Early last month Pope Benedict XVI addressed participants in a course on the internal forum (the realm of conscience concerned mainly with the sacrament of penance).
In his remarks, the pope focused on the administration of the sacrament. “What is needed today,” he pointed out, “is to ensure that people who confess experience the divine tenderness for penitent sinners which so many Gospel episodes express with intense emotion.”
Acknowledging “a certain disaffection” with the sacrament of penance nowadays, the pope indicated that “when we insist only on the accusation of sin … we run the risk of relegating to second place what is, in fact, essential, in other words the personal meeting with God, Father of goodness and mercy.”
Pastors and confessors must emphasize the “close link” between the sacrament and conversion so that “the grace of the sacrament may support and nourish the commitment to be faithful disciples of the Lord.”
Otherwise, the pope concluded, the celebration of the sacrament “risks becoming a formality which does not penetrate the fabric of everyday life.” However, he also expressed a concern for those who do not confess regularly.
The pope is surely well aware of the sharp decline in the number of confessions over the past few decades. According to a report last fall in the Wall Street Journal (09/21/07), only 26 percent of U.S. Catholics went to confession during 2005.
One wonders if anyone has brought to Pope Benedict’s attention a provocative article on the subject that appeared recently in Commonweal (02/29/08).
The article, entitled “The Empty Box: Why Catholics Skip Confession,” was written by Father Raymond C. Mann, a Franciscan friar, who has had long experience as a missionary in Bolivia and almost 50 years as a confessor, ministering currently at St. Anthony Shrine in Boston.
Father Mann began his article by noting that he had heard just eight confessions at the shrine all that morning. By contrast, when he started hearing confessions 49 years ago, his downtown church had 19 confessionals.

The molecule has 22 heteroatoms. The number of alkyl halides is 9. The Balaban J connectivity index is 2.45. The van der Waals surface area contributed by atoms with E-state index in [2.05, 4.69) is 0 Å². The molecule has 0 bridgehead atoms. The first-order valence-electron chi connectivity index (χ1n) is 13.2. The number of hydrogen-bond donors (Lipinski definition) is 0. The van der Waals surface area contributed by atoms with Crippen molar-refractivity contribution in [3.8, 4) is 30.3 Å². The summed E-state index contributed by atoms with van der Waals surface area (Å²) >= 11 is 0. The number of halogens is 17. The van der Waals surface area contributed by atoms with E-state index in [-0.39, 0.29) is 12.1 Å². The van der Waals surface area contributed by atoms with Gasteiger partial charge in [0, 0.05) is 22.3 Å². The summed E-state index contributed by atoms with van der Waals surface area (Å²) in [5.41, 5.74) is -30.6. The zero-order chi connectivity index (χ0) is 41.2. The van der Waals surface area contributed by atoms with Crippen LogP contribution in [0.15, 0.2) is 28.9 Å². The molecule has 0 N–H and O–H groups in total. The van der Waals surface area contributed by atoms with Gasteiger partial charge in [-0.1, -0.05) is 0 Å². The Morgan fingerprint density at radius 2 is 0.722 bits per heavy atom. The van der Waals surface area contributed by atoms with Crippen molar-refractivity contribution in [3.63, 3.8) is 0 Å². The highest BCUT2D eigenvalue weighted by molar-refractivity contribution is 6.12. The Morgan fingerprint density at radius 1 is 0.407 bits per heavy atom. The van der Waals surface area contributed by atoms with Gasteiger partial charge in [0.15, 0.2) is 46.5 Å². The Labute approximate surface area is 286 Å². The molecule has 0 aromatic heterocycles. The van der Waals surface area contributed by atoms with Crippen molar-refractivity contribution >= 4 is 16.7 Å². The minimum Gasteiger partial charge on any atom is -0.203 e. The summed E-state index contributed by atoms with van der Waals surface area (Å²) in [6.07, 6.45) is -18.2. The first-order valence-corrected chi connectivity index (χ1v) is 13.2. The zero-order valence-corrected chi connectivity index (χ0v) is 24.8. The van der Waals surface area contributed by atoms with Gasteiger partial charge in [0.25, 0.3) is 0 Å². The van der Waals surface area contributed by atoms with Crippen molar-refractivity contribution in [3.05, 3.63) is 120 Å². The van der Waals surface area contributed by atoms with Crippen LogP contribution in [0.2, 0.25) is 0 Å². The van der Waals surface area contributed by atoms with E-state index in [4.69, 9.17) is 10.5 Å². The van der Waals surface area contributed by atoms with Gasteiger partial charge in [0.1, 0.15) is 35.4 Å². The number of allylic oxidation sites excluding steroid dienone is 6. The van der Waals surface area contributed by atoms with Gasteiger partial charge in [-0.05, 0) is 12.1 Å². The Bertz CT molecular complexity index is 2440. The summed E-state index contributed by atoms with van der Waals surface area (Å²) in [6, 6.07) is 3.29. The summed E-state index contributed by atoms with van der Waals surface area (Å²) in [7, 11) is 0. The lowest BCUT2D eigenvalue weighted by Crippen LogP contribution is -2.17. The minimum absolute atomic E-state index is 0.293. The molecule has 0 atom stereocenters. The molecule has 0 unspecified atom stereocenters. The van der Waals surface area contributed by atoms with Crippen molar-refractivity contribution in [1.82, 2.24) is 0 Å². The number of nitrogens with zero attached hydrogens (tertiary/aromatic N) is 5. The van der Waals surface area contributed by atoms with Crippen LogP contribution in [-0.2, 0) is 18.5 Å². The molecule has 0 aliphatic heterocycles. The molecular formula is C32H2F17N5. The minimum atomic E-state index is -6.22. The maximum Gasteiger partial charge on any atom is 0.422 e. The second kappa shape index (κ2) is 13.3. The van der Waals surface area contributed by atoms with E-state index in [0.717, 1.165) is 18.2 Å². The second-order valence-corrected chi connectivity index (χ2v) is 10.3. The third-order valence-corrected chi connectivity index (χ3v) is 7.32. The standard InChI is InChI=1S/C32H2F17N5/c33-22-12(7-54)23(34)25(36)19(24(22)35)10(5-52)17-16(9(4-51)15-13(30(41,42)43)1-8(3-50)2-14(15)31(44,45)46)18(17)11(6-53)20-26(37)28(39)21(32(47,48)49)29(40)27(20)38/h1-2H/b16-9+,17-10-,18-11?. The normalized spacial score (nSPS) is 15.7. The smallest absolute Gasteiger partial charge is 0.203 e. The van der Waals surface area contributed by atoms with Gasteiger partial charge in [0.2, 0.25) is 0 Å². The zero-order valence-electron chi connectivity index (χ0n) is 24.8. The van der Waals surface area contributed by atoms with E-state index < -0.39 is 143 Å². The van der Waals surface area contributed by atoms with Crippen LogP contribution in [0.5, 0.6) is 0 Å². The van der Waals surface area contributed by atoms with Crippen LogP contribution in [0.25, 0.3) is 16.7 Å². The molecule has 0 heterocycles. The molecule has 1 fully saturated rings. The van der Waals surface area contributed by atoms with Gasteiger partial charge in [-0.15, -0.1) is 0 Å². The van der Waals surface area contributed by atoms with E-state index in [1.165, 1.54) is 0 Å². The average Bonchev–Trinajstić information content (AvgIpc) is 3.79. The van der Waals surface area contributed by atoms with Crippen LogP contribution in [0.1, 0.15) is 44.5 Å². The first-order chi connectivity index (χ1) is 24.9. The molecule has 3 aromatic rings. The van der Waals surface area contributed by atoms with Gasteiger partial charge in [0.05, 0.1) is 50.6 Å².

Confession as we know it today did not even exist for the first six or seven centuries. By the 20th century, however, Catholics were confessing “more than what they were really guilty of doing.”
“In the minds of many adult Catholics,” Father Mann observed, “sufficient knowledge and freedom (two necessary requirements for the commission of a sin) were no longer active parts of the equation. If you broke the law, you had to confess it. Confession before Communion became something akin to taking a Saturday night bath before going to Sunday Mass.”
Catholics today “focus less on isolated acts and more on attitudes and patterns of behavior. While they realize they cannot be indifferent to their everyday transgressions, they don’t experience an urgent need to stop by the nearest confessional before they get to work.”
What mature Catholics seek is not a quick cleansing rite but the experience of reconciliation and the hope of shaping a better life through a long-term commitment to conversion.
For many the experience of reconciliation occurs in conversation with friends, consistently with James’s advice to “confess your sins to one another” (5:16), but more commonly through active participation in the Eucharist.
Father Mann suggested that perhaps people are realizing what the pope himself pointed out, namely, that God is forgiving and merciful. They are sacramentally confessing less often, but receiving Communion more often.
Father McBrien is a professor of theology at the University of Notre Dame.